The seventh round of EU sanctions against Russia could be implemented this month. The EU summit, which will take place on June 23-24, will focus on economic challenges, among other things. Some EU countries request that the new package include a ban on Russian gas supplies. However, according to Nezavisimaya Gazeta, this is unlikely to happen.
The exact date of adopting the seventh round of sanctions is unknown. According to the EU's previous work pattern, it takes one to two months to agree on and compile a sanctions package. As a result, the next EU summit on June 23-24 is the first date when further limits could be imposed. Ukraine is expected to be the major topic of discussion. Its president, Vladimir Zelensky, is advocating for the country to be admitted as an EU candidate. Ukraine has already submitted an application.
However, against this background granting Ukraine the status of a candidate for EU membership in June becomes challenging, the newspaper writes. This increases the likelihood of imposing the new package of sanctions to "sweeten the pill" for Kiev. The effort to draw up these restrictions started when the sixth package was still in the works.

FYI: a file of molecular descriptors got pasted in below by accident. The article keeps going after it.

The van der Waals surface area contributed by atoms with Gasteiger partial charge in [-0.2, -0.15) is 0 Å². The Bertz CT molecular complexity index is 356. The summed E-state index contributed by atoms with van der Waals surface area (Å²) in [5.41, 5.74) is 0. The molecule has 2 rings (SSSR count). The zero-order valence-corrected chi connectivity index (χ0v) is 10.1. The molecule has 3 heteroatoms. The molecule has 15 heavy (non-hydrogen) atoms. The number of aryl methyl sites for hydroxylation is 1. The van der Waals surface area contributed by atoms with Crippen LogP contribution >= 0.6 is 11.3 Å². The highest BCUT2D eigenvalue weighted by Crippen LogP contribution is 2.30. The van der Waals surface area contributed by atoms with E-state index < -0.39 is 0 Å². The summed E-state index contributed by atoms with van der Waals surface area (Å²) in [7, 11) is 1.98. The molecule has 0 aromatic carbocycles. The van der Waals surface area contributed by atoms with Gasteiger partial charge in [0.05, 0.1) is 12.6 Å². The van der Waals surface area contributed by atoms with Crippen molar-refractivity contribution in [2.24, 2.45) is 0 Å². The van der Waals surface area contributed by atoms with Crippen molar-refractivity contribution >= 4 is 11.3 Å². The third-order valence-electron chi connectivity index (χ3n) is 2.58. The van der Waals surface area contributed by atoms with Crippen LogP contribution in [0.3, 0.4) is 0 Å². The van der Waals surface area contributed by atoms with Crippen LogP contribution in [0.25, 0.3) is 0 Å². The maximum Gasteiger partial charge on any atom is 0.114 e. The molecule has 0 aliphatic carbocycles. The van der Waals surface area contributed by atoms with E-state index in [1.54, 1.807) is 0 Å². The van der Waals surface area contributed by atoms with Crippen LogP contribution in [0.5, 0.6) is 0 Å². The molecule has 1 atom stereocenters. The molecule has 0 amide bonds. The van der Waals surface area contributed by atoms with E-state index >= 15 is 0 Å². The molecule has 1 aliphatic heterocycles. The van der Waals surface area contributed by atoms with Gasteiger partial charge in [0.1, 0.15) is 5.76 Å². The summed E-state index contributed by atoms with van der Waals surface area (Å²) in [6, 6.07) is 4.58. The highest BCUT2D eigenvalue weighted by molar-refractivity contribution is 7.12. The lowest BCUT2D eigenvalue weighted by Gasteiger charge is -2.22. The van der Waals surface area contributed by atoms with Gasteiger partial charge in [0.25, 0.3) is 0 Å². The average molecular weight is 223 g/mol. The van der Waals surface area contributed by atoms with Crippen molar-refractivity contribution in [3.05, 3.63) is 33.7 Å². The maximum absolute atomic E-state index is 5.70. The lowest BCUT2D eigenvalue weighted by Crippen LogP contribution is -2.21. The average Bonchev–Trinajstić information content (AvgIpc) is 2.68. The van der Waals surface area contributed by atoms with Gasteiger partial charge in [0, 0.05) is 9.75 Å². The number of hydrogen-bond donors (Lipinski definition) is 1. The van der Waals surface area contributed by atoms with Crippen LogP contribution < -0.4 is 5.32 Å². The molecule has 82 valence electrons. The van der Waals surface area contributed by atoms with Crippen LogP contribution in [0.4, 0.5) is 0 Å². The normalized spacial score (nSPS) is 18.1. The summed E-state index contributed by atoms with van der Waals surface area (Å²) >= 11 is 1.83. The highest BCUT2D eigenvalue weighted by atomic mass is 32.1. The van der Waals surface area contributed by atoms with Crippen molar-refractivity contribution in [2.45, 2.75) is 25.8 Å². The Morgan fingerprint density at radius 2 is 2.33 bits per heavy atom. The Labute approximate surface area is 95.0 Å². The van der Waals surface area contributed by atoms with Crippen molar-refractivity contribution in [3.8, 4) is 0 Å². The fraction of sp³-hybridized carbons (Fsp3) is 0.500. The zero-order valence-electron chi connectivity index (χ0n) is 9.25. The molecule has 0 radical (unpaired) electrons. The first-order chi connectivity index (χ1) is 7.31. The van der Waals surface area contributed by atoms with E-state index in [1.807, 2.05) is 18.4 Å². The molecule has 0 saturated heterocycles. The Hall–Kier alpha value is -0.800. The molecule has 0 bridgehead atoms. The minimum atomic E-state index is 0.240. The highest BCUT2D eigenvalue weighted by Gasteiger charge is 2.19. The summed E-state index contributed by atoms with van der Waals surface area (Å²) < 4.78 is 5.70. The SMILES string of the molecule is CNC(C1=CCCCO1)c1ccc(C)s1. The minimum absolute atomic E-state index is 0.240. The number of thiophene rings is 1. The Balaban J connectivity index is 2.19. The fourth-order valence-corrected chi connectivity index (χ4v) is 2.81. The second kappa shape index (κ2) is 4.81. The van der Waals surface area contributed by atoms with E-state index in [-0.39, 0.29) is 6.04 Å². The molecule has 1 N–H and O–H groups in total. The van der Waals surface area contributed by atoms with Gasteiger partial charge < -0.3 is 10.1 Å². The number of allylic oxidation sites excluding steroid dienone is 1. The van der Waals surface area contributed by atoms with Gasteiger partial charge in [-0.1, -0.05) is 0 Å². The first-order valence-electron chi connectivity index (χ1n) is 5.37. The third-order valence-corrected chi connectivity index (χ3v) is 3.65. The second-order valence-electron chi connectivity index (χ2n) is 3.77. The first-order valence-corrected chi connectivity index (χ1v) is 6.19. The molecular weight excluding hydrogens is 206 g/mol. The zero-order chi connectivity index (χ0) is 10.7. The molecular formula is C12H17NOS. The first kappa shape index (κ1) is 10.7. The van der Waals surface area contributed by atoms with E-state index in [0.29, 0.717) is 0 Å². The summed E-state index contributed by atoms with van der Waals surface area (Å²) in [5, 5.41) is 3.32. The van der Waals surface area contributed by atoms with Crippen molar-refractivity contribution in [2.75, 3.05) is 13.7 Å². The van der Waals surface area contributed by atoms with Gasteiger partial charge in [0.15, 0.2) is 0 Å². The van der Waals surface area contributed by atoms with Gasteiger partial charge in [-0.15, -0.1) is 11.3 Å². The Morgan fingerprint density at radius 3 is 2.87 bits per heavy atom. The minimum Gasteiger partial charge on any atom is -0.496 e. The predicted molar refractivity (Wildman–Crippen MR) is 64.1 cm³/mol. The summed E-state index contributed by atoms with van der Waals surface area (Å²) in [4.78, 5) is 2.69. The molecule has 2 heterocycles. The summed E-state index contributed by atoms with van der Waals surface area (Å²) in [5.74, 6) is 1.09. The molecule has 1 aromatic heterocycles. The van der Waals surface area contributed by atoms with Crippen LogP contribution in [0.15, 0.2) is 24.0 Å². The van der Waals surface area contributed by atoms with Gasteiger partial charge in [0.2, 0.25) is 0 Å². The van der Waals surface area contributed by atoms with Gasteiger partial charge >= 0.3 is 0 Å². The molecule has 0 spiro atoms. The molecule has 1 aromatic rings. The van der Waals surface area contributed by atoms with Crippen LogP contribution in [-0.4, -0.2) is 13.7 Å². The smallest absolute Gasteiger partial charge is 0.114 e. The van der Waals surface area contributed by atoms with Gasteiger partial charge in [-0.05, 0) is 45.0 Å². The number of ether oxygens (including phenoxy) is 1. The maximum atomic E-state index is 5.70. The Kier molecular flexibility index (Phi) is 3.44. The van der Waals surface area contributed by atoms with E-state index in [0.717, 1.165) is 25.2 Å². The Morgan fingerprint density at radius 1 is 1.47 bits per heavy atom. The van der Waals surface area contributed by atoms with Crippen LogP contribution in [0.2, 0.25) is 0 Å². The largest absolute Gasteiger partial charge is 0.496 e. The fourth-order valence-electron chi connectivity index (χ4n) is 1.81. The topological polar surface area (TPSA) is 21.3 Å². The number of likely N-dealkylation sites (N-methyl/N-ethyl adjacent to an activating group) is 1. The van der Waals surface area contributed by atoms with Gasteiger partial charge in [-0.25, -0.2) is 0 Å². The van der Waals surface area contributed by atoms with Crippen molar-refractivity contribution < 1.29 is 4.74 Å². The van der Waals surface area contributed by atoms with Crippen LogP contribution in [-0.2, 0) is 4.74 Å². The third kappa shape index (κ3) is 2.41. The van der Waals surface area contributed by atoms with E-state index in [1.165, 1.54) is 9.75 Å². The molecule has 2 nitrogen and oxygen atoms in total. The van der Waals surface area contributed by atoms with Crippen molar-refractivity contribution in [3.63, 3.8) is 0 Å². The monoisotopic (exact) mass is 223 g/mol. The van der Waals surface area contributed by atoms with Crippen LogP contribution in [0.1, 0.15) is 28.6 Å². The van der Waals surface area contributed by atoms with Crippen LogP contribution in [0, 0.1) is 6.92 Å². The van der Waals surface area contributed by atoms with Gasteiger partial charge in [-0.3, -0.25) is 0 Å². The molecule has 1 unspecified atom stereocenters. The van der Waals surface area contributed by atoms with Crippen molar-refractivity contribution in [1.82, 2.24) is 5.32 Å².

According to Nezavisimaya Gazeta, the gas embargo should be more damaging for the Russian economy than the oil embargo, at least because gas pipelines capable of transporting equivalent volumes of blue fuel to China and India do not exist in Russia. However, Europe is equally reliant on Russian gas.
“Sanctions are expected to be tightened even further on the gas that Russia may still sell, on all Russian banks, and on their access to the SWIFT system. I'm primarily referring to Gazprombank. A ban on technologies that can still be provided to Russia and employed in industry should be implemented as well,” Associate Professor of the Department of Integration Processes at MGIMO Alexander Tevdoy-Burmuli told the newspaper.
“It is yet unclear how the sixth package will work. Under these circumstances, if the seventh package is adopted this month, it will most likely be in a shortened version,” the expert added. In any case, if the new sanctions are adopted in such a radical manner, it will take time to implement them.